When Wisconsin voters had to brave the coronavirus pandemic to vote in their state’s April 7 election, it was the latest phase of a nearly 60-year legal and political fight over who can vote in the U.S. Wearing masks and gloves, Wisconsin residents who voted in person were met by election officials in similar attire. That was new. But it wasn’t new that voters found hundreds of polling places closed and therefore had to wait in line for hours. A U.S. Supreme Court decision just the day before had ordered Wisconsin to hold its in-person election without delay, not allowing extra time for voters to cast their ballots by mail. Critics called the decision one of “raw partisanship,” “an ominous harbinger for what the Court might allow in November in the general election” – and even a “death threat” aimed at voters. As someone who has long studied the complex intersections of law and politics, I saw the ruling as the latest episode in the fight over the franchise and one of a series of decisions under Chief Justice John Roberts that have rejected efforts to protect or extend voting rights.

Editorials: Trump Wants 50 Wisconsins on Election Day | Jamelle Bouie/The New York Times

The voting debacle in Wisconsin on Tuesday was further evidence of an incontrovertible reality in American politics: The Republican Party does not believe in free and fair elections, where free means equal access to the ballot and fair means equitable rules and neutral procedures. Here’s what happened. Last week, once it was clear that coronavirus would make in-person voting unsafe, Gov. Tony Evers, a Democrat, convened a session of the Wisconsin Legislature to find a solution. The Republican majority leader gaveled the chamber in and just as quickly gaveled it out. There would be no session and thus no solution. Republicans wanted to hold the election as is, endangering the lives of voters who went to the polls in the midst of a pandemic. When, on Monday, Evers issued an executive order to push the election to June and give officials time to implement universal vote-by-mail, it was immediately overturned by the conservative majority of the state Supreme Court.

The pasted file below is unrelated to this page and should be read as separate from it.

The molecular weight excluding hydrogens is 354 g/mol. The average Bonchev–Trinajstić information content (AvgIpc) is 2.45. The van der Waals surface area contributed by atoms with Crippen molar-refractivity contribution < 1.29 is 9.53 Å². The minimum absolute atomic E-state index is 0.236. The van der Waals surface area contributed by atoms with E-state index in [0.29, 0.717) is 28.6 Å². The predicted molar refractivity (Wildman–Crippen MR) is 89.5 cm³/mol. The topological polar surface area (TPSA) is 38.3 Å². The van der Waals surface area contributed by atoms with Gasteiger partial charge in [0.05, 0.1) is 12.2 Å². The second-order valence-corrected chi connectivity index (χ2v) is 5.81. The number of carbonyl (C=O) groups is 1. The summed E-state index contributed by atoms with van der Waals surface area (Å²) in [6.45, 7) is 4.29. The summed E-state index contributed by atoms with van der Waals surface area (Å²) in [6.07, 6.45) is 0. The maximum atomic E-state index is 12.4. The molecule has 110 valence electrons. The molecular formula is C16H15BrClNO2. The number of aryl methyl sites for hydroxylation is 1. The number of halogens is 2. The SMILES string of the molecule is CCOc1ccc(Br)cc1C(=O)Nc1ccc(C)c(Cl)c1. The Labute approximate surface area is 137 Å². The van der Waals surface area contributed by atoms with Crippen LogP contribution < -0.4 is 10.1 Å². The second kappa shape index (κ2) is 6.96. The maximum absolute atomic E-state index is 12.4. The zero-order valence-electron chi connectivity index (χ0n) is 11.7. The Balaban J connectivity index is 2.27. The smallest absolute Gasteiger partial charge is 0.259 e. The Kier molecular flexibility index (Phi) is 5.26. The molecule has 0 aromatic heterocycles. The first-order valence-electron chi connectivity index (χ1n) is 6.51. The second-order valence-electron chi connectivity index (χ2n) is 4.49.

Editorials: On the Wisconsin Primary, the Supreme Court Failed Us | Linda Greenhouse/The New York Times

The Supreme Court just met its first test of the coronavirus era. It failed, spectacularly. I was hoping not to have to write those sentences. All day Monday, I kept refreshing my computer’s link to the court’s website. I was anxious to see how the justices would respond to the urgent request from the Republican National Committee and Wisconsin’s Republican-controlled Legislature to stop the state from counting absentee ballots postmarked not by Tuesday’s election but during the following few days. A federal district judge, noting that Wisconsin’s election apparatus was overwhelmed by the “avalanche of absentee ballots” sought by voters afraid to show up at crowded polling places, had ordered the extra time last Thursday, with the full support of the state’s election officials. Was I the only one left in suspense on Monday, holding out hope that the five Republican-appointed Supreme Court justices would put partisanship aside and let the District Court order stand? In early evening, the answer landed with a thud. No, they would not.